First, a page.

We covered cell division over the lesson. As easy as it seems, our students thought the hands on was easy by just drawing lines and circles. But as they filled the spaces, they giggled and realized cell division was not as easy as it seemed! As they were busy splitting the cells, we orally recapped the reason why cells need to divide and the importance behind it. This hands on was short, but the lesson was covered in depth.
Materials, a p3 topic and it is a good refresher for the p4s and new learning for the p3. So it is a win-win situation. For our Science classes, our lesson deliveries are always peppered with current and previous topics, to jolt our students’ memories and test for understanding each time.
Hence, for the lesson, we pulled out some materials and got our class to feel the different textures. We had them write down notes in their Scrapbook for further learning. The class also did a simple hands on Investigative Task and reflected their own learning.
When it comes to the Upper Primary, we focus on Comprehension Open-ended skills as well as Oral skills to help prepare our students to be ready in P6. We created our compre skills strategy – TASER, each letter representing a focus skill. We are very sure most school teachers also have their own skills to pass on to their students. The question is – do students follow? Do students put into practice?
Thus, for the lesson, we frankly told our students that comprehension OE is the most dreaded part of the exam component to be tested, and we have yet to find one student who loves doing that! We know it takes a lot to score the marks, and we want to make learning more enjoyable and palatable for our English students. Thus, we come up with a tacky TASER acronym and lots of colours to entice learning!
Whilst covering our TASER skills, we squeezed in time for compo brainstorming as well. Just to make sure they are on track.
We love to use newspaper cuttings as part of our lesson delivery. Our P5 class was taught how to search for relevant news, cut out their chosen articles, read and complete their tasks. Besides mapping out the W+H questions, they were also to find vocabulary words and the meaning behind the words. English may not be as fun as Science, but we make it a point to have as many engagements with our students to encourage them to love English!
What to do with a class full of students? We hit the max over the lesson as some had to do make up. We took this opportunity to do a back to back recap of topics with our students. Armed with their Lower Block Investigative Task book, we got them ready to snip, cut, paste and present! We timed them as they tend to get carried away whilst carrying out their hands on.
It was pretty promising, as we managed to cover what we wanted over the 2h packed lesson. For the last part, we got them to share their observations, aims and other reflections after doing the activities.
What is acid rain and how does it affect our daily lives? This was something we discussed over lesson. How does acid get into the water cycle? We showed them how as well. It was always a pretty sight to catch their note jotting in action.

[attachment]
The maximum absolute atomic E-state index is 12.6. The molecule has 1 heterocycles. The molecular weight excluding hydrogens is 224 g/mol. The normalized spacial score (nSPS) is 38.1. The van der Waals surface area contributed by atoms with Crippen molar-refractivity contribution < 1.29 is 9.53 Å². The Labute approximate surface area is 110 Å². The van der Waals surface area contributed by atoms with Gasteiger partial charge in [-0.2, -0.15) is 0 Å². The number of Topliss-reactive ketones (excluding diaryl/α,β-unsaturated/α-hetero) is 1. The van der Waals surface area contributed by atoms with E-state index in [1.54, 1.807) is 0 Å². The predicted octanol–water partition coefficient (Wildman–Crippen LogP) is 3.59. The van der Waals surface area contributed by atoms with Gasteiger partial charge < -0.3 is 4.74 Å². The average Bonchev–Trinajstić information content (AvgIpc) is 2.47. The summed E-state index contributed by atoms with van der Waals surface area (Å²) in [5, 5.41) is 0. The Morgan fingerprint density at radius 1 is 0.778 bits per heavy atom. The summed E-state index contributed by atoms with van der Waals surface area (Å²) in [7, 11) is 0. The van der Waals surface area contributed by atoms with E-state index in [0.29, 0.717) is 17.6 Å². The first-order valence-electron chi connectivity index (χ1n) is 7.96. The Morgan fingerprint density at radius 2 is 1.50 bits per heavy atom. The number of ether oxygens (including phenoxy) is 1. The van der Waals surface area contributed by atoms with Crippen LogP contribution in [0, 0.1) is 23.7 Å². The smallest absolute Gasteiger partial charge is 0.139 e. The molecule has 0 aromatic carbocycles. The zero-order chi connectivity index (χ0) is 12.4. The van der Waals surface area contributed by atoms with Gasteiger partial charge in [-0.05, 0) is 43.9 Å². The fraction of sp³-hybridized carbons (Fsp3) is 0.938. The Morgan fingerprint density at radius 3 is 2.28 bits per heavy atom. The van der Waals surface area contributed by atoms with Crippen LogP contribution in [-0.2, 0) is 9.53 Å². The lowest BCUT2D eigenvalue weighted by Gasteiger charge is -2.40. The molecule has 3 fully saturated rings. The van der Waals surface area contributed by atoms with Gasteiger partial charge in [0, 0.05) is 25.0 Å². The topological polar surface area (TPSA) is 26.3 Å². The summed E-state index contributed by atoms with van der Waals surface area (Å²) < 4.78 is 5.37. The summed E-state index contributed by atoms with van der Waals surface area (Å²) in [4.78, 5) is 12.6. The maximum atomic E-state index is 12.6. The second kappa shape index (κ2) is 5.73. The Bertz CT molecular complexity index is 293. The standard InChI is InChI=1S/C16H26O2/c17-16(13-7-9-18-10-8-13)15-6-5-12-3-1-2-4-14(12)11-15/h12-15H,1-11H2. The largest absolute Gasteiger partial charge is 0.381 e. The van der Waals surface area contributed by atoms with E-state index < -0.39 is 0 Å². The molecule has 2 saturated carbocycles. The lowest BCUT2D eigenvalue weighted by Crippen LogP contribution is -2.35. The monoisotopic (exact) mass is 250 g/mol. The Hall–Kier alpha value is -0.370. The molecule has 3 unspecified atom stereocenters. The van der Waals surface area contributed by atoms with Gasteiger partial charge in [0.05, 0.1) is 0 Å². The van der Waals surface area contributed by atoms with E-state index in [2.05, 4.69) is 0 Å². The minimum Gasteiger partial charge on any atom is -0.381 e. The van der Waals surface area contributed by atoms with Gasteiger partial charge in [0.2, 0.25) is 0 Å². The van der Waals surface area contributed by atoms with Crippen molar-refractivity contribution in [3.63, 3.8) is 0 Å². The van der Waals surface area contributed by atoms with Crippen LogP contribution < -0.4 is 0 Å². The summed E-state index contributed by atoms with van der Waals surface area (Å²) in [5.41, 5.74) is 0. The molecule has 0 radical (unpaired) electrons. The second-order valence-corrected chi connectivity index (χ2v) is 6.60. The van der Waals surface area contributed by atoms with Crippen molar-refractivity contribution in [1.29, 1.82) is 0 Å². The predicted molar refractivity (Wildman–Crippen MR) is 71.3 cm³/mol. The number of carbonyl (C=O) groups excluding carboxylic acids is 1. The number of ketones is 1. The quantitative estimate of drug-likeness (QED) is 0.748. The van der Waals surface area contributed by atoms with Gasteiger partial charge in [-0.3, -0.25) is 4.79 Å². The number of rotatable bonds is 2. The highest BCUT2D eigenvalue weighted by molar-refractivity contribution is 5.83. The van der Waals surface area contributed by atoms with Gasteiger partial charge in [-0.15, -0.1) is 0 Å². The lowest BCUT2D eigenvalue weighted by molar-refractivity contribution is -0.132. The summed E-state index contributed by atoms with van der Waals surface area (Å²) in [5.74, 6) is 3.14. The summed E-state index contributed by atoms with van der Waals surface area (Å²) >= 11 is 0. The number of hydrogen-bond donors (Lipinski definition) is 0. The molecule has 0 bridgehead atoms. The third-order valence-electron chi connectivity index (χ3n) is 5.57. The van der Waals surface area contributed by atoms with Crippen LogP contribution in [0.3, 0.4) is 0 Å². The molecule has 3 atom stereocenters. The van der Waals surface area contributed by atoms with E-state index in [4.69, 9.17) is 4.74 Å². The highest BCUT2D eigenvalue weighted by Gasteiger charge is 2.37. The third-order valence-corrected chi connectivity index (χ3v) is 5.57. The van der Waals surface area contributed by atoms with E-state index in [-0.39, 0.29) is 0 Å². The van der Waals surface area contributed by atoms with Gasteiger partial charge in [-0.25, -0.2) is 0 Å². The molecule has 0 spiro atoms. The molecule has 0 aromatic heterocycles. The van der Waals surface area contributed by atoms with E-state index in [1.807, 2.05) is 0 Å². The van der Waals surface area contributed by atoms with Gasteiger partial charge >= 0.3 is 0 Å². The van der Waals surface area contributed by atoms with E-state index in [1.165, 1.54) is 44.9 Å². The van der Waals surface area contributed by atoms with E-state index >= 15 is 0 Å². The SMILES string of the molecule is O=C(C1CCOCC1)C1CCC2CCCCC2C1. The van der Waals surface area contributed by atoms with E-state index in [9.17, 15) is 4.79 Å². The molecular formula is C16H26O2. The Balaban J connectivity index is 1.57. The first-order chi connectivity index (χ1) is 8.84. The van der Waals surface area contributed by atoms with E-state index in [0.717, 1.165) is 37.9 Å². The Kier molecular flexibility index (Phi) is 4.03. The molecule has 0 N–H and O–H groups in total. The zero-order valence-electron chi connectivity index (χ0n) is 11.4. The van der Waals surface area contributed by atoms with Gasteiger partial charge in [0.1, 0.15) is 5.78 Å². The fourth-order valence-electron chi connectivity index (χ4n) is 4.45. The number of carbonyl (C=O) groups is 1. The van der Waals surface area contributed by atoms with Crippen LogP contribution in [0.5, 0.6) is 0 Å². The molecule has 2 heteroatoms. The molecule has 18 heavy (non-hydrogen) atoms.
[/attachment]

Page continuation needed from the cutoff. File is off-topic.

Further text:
We moved on to P3 work on Classification as part of our recap motion. We always make it a point to recap previous topics over on going lessons to keep our students’ minds active. Cut, snip, paste!
Cells. A tough topic with needing lots of visuals to teach the message across. For this topic, we like to use our trusty microscope to do the “talking”. As the saying goes, “A picture paints a thousand words”. With this, we let the specimen slides do the “teaching”. Touching on important notes on the topic and getting them to jot in their Scrapbook, we moved to the hands on. Teaching them the basics of the parts of a microscope, we got them to observe and sketch what they had seen through the lens. Time was not on our side. We would have loved to show them more slides but we cut that short and promised to have another round with them again!
Today’s lesson was a bat-ty craft again. As the boys do not really like musical instruments, we have to crack our heads to source for alternatives. Digging into our stocks, we managed to pull out non musical crafts for them to do.
Lesson is the same. The materials and procedures are made known to them, and then they are off to create and colour their own craft pieces. Although R had done it before, he was excited to get another bat to play with his sister. Writing always will take up the last part of our lesson, and they created a simple yet endearing story about their craft.
One seed, many uses, in a way. We use seeds to teach across our levels. Science lessons are that versatile and fun! Whenever we hear any students telling their parents Science is boring before they come to us, we make it a mission to show them Science is FUN!
With this in mind, we got our P3-4 boys to grow their seed beans. The procedures were the same, but the aims and objectives were different. In this case, we wanted them to observe how tall the seed beans will grow, measure the heights and make their conclusions.
We also managed to have another simple hands on about Light. As our boys were observing via the DIY kaleidoscope, we ran through important key notes verbally. After which, they had to write and conclude any observations.